Don't cut street sweeping and litter picking in Worcester, say politicians

Worcester News: Worcester: we want it to stay clean, says committee Worcester: we want it to stay clean, says committee

PLEAS are being made to reverse cuts in street sweeping and litter picking in Worcester - with politicians saying keeping the city clean is "vital" to taxpayers.

The city council is planning to slash £80,000 from its budget for keeping Worcester clean - nearly 10 per cent of its yearly spend.

It also wants to reduce £22,000 off the cost of emptying litter and dog bins in Worcester, as part of plans to save £4.1 million by 2018.

Most of that money will be saved by 2016, with work currently underway about what areas will take a hit.

During a debate at the Guildhall last night, a committee agreed to ask the city's Labour leadership to re-think the move.

Councillor Simon Geraghty, opposition Tory group leader, said: "At one stage we doubled the funding for things like littler and dog bins so I can't believe we're now looking at a reduction.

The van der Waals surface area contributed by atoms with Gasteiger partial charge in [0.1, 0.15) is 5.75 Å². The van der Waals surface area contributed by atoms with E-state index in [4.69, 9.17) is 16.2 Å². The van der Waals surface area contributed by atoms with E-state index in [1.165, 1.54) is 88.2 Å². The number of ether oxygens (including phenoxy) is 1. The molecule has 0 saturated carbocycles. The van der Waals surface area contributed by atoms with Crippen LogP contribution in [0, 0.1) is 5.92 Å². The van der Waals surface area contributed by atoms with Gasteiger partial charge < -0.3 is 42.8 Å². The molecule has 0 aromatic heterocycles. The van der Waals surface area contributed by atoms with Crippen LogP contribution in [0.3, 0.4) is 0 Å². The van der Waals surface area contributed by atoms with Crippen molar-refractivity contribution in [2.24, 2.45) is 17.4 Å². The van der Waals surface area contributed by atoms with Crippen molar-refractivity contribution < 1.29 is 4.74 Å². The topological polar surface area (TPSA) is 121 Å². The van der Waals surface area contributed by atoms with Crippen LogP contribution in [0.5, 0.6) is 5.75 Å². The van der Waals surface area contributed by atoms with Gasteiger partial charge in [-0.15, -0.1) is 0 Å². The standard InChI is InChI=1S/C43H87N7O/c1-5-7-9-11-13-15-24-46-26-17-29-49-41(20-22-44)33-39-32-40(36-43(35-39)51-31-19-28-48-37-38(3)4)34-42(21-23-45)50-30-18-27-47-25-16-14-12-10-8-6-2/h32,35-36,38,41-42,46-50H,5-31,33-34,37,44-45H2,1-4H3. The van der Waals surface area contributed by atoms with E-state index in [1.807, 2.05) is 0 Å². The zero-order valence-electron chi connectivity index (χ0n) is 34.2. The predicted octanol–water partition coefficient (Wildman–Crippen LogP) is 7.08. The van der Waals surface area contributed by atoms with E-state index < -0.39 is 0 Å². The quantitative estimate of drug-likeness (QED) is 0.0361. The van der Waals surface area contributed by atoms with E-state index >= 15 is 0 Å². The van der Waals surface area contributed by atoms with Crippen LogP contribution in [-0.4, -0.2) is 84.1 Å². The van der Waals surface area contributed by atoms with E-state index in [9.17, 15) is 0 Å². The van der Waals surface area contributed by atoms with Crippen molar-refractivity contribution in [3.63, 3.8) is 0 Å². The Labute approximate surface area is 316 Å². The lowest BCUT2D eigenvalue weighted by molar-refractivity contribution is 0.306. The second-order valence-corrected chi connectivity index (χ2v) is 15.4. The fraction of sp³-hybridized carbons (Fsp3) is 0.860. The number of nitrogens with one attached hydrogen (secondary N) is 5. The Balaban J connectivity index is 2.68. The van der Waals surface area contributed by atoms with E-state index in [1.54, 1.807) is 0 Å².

"Let's not pretend it won't lead to a reduction in service levels, some areas will take a hit.

"I understand the pressures on the budget but this is an area people care about.

"If a place looks filthy and bins don't get emptied we can have all the great strategic ideas in the world, produce all the glossy videos we want, but it won't matter.

"I fear it's a retrograde step and we can't support it."

Councillor Neil Laurenson, a Green Party politician, said: "It's obvious to say we should not be reducing spending in the 'cleaner and greener' services, so let's stop talking about it and put forward a proposal to save money elsewhere."

Other councillors said they were concerned the cuts would damage the city's reputation.

Councillor Lucy Hodgson said: "I'm concerned about how the city will look once these savings are made, especially on the road sweeping.

"When I was the Mayor of Worcester (2008/09) I remember going along to collect a national award, I think we were something like the eighth cleanest city in the country.

"We don't want to lose that. The city centre is important but so are the gateways to the city."

The views from the debate, during the performance, management and budget scrutiny committee, will be fed back to the Labour-led cabinet.

Councillor Joy Squires, who chaired the committee, said the cabinet would be asked to look it it one more time.

The city council's current street cleaning budget is £854,470, with an 18-strong team doing a range of environmental tasks, including grass cutting.

The city is attended to daily and outerlying areas are divided into zones and cleaned on a rough 10 day cycle.

The council says it is confident the savings can be made "with very little difference to residents" by developing a more responsive approach.

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